Internet guru: Digital self-organisation will spur growth

Tapscott.jpg

This article is part of our special report Broadband: driving recovery?.

Beneath the current gloomy economic perspective in Europe, there is underlying opportunity, says Internet guru Don Tapscott. But in order to unleash this, companies, individuals and governments must embrace the transforming power of digital innovation, he told EURACTIV.

Don Tapscott is a Canadian business executive and chairman of the New Paradigm think tank and a professor of management at the University of Toronto. Tapscott is the author or co-author of 14 books on the application of technology in business and society, including ‘Wikinomics’ and ‘MacroWikinomics’. He spoke to EURACTIV’s Jeremy Fleming on the fringes of the Innovation Convention in Brussels this week.

Do you see opportunities for growth in the digital economy?

There is such a negative prevailing view at the moment that we are in for 20 years of stagnation and global depression. I have a different view. The future is not to be protected but to be achieved. We need to know what the problem is and identify that properly. The problem is something different from what people think it is, and I have never been more hopeful about the situation. For all these failing institutions, for each one you can see they are spreading new models of institutions, you see many people ‘self-building’ using the Internet, that is what I find inspiring.

Where is this ‘self-building’ going on?

There are huge innovations underway and this is happening where people are self-organising across a variety of sectors: government services, private sector and large corporations. It’s a time of great change for traditional big industry, but in each case there are opportunities to seize control of the inert parts of these businesses.

Can you give specific examples?

General Motors, which went bankrupt, was the industrial-age model, and on the other hand you have the micro-macro model of Local Motors. This was the invention of someone who realised the problems with the sclerotic motor industry. His company utilises the web to bring in designs from thousands of freelancers and basic assembly plant to put together high-quality output.

Is this phenomenon only happening in the US?
There is competition for this model from China. For example there are motorcycle units which are being built by hundreds of users who meet and assemble their ideas on an ad-hoc and Internet-based community. This means that some meet in tea rooms to discuss marketing whilst others deal with assembly and design issues on-line. This model is spreading in China to the general automobile market and Europe should prepare itself for the €1,000 car. These are radical innovations slaying the architecture of the old model of industry.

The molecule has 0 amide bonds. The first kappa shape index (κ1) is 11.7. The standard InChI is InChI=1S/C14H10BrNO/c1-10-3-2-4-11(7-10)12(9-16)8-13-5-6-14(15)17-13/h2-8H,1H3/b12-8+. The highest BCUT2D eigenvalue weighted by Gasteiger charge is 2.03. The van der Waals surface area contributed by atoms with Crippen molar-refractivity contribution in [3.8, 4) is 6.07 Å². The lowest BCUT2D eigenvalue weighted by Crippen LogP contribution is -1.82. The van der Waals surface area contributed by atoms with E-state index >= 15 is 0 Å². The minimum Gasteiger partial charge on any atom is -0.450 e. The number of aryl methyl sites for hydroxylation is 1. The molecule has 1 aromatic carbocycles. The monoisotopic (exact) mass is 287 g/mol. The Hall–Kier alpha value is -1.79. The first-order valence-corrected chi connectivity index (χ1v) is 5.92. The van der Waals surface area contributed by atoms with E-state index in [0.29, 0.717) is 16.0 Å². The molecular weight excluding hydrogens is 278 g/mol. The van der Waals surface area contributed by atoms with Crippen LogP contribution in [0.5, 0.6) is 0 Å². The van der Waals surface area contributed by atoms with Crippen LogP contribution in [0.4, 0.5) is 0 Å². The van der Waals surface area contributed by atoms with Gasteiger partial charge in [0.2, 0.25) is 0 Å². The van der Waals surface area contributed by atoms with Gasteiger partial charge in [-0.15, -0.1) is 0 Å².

What impact do you think this change will have?

People used to say that the most important assets of a business get out of the elevator at the end of each working day. That is no longer true because they may never arrive in the office. Look at even huge companies such as Proctor & Gamble, which employs 7,000 scientists working in-house, but a further million work for the company from a distance, communicating on-line. I call this development ‘Ideas Agoras’ since these are open markets for deploying qualified minds.

You talked about the competition from China, what do we need to learn from and heed about this market?

On the one hand we need to learn that there is a role for government. This is a serious discussion in the US at the moment. Ron Paul, who is currently polling number two for the Republican Party in the US, wants as little government as possible. What these people are missing is the kind of strategic oversight that the EU is deploying with Horizon 2020, which is a positive kind of thing and an antidote to the antigovernment point of view.

But we also need to be cautious about the Chinese model; they have factories with as many as 900,000 workers, where people live military-style working existences. That may be suitable for the mass assembly of microchips but it is not good for an innovation economy. At some factories there are nets outside the windows to stop people successfully committing suicide. It’s like working in a prison. What is required for an innovation economy is a vibrant, open, competitive, but also fully transparent society, in which core IT is a basic right of people to use.

Further Reading

Subscribe to our newsletters

Subscribe